Carlyle at His Zenith (1848-53)

By David Alec Wilson | Go to book overview

XXI
IN THE DOLDRUMS (1848-49)

A NEW edition of Cromwell Carlyle began before 1848 was out and finished next summer, but that was easy work,--like proof-correcting. He was steady every morning at his desk, puzzling over what else to do. The revolutionary rows on the Continent were like the crackling of conflagrations in adjacent streets. His Irish friends were keeping him awake to the failure of potatoes this year also,--starvation was again impending over millions in Ireland; but cholera at home and exciting foreign news were diverting the public attention. What was he to do?

It might be now, when Young Ireland was in prison, that Espinasse heard Carlyle remarking that "the Irish priests alone stood up persistently for the people."1 That would be because they were Irishmen as well as priests. It was an old saying which even the priests' pet boy, Dan O'Connell, himself repeated,--"From Rome we take our religion; but politics we prefer home-made."2 They would have done better with home-made religion also.

'Popery and the Papacy Carlyle held in abhorrence,' says Espinasse. 'He thought that the misfortunes of the Irish were in great part clearly traceable to their rejection of the Reformation. "The Irish peasant," he said, "if left to commune with his own soul, would feel that murder was a damnable crime, but he knows that the priest will give him absolution for it, and so he thinks little of it."' Espinasse enquired about 'the old scheme for a State endowment of the Irish Roman Catholic clergy,' which Charles Buller had been reviving; but now that Charles Buller was dead, and Carlyle was watching with loathing the dirty deals of the Whigs with O'Connell and Company, he answered grimly:-- "If it were to be done at all, it would have to be done by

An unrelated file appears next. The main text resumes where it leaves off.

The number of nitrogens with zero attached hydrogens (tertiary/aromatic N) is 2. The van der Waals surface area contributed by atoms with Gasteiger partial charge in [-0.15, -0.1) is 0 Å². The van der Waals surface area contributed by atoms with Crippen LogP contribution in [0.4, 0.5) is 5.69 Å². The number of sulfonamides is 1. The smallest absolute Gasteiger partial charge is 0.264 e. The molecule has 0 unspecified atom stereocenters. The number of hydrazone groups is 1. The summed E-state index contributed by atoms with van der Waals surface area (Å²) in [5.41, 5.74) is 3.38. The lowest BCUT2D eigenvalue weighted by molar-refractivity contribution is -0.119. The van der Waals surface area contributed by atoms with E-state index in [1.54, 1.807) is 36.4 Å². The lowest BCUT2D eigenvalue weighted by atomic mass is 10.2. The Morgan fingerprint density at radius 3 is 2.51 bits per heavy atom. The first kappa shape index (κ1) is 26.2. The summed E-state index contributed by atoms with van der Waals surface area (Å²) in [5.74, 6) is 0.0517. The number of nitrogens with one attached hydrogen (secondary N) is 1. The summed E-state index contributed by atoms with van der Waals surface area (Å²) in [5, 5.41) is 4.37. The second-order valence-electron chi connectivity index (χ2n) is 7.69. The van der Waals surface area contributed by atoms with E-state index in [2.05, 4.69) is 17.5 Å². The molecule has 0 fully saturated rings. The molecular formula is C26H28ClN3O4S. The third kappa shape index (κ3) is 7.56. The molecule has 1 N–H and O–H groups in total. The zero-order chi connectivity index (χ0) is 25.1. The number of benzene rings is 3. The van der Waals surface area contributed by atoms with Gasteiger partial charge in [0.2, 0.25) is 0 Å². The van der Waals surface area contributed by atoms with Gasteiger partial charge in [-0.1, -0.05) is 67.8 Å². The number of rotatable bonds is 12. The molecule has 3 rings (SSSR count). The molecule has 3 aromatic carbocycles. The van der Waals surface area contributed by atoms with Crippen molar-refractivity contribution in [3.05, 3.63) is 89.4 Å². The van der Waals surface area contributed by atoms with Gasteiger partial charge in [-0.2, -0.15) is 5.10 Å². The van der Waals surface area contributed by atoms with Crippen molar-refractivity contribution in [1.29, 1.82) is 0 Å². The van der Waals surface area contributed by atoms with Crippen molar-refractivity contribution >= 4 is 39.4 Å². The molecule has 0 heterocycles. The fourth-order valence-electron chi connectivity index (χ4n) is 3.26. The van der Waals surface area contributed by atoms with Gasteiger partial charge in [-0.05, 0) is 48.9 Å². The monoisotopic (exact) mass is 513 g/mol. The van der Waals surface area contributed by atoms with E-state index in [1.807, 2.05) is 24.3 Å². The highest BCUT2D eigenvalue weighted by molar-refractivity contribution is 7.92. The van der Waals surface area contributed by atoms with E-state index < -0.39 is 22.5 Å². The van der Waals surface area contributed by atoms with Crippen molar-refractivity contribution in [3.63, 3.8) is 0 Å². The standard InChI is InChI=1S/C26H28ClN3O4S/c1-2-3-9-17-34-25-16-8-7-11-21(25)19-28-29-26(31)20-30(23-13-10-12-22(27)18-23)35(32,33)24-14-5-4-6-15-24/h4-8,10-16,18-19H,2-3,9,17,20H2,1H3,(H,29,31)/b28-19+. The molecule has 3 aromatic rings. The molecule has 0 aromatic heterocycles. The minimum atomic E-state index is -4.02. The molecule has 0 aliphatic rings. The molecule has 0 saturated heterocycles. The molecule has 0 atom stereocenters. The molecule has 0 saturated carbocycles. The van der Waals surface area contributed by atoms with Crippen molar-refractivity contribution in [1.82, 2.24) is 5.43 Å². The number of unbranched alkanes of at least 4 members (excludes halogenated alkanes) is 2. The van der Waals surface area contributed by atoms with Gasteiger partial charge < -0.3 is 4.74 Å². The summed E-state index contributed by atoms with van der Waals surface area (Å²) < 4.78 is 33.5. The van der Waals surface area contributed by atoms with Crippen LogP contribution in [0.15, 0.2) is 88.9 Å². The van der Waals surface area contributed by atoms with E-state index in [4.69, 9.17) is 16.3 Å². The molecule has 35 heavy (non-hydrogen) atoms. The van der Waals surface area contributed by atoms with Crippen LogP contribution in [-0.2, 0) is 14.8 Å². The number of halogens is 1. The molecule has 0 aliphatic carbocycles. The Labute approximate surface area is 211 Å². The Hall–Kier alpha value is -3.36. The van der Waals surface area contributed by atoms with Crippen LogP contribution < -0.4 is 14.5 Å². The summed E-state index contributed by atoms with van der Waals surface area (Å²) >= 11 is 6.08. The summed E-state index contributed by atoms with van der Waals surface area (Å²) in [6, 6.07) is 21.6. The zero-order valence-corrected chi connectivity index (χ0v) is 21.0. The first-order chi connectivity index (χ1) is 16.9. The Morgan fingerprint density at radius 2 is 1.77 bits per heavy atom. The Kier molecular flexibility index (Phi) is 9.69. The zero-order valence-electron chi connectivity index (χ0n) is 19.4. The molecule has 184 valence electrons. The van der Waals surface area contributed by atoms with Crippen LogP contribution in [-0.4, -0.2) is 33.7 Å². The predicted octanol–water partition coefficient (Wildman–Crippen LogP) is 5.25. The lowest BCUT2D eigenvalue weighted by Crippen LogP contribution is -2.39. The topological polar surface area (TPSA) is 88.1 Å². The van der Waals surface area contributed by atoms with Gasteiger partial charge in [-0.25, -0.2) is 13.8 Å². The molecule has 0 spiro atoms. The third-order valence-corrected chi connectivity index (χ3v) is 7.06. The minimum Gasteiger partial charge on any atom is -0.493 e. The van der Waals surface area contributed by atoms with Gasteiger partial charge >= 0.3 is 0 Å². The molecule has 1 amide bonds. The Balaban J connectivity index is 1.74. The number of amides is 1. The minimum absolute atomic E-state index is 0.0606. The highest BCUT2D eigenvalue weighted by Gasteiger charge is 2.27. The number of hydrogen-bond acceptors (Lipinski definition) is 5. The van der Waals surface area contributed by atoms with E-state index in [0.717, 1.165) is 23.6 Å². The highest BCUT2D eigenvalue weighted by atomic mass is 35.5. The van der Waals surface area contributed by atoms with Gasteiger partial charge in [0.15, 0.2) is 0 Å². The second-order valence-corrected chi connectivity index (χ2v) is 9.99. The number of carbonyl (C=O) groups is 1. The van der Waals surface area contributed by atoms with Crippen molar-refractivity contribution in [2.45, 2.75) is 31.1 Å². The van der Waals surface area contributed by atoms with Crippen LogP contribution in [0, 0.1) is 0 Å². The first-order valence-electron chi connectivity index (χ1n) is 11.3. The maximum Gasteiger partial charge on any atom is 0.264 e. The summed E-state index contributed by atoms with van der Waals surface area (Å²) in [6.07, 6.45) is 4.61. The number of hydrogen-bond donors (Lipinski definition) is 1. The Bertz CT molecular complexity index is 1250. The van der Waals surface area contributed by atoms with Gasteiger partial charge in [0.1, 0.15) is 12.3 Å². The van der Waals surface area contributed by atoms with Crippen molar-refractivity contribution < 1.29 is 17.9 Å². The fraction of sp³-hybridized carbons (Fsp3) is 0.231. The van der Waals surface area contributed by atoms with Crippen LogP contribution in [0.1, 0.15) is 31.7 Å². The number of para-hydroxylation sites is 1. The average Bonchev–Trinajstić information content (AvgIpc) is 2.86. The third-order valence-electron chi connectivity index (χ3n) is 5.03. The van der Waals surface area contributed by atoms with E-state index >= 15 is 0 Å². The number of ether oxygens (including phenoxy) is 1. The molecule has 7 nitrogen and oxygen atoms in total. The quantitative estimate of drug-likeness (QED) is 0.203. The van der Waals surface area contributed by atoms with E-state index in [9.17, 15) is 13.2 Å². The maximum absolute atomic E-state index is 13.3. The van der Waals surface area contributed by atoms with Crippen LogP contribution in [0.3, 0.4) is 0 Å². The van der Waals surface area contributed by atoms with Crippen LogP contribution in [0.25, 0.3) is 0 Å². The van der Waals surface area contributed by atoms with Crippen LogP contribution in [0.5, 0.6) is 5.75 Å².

____________________
1
Literary Recollections, by F. Espinasse, p. 198.
2
Life of Cardinal Manning, by E. S. Purcell. II, p. 622.

-71-

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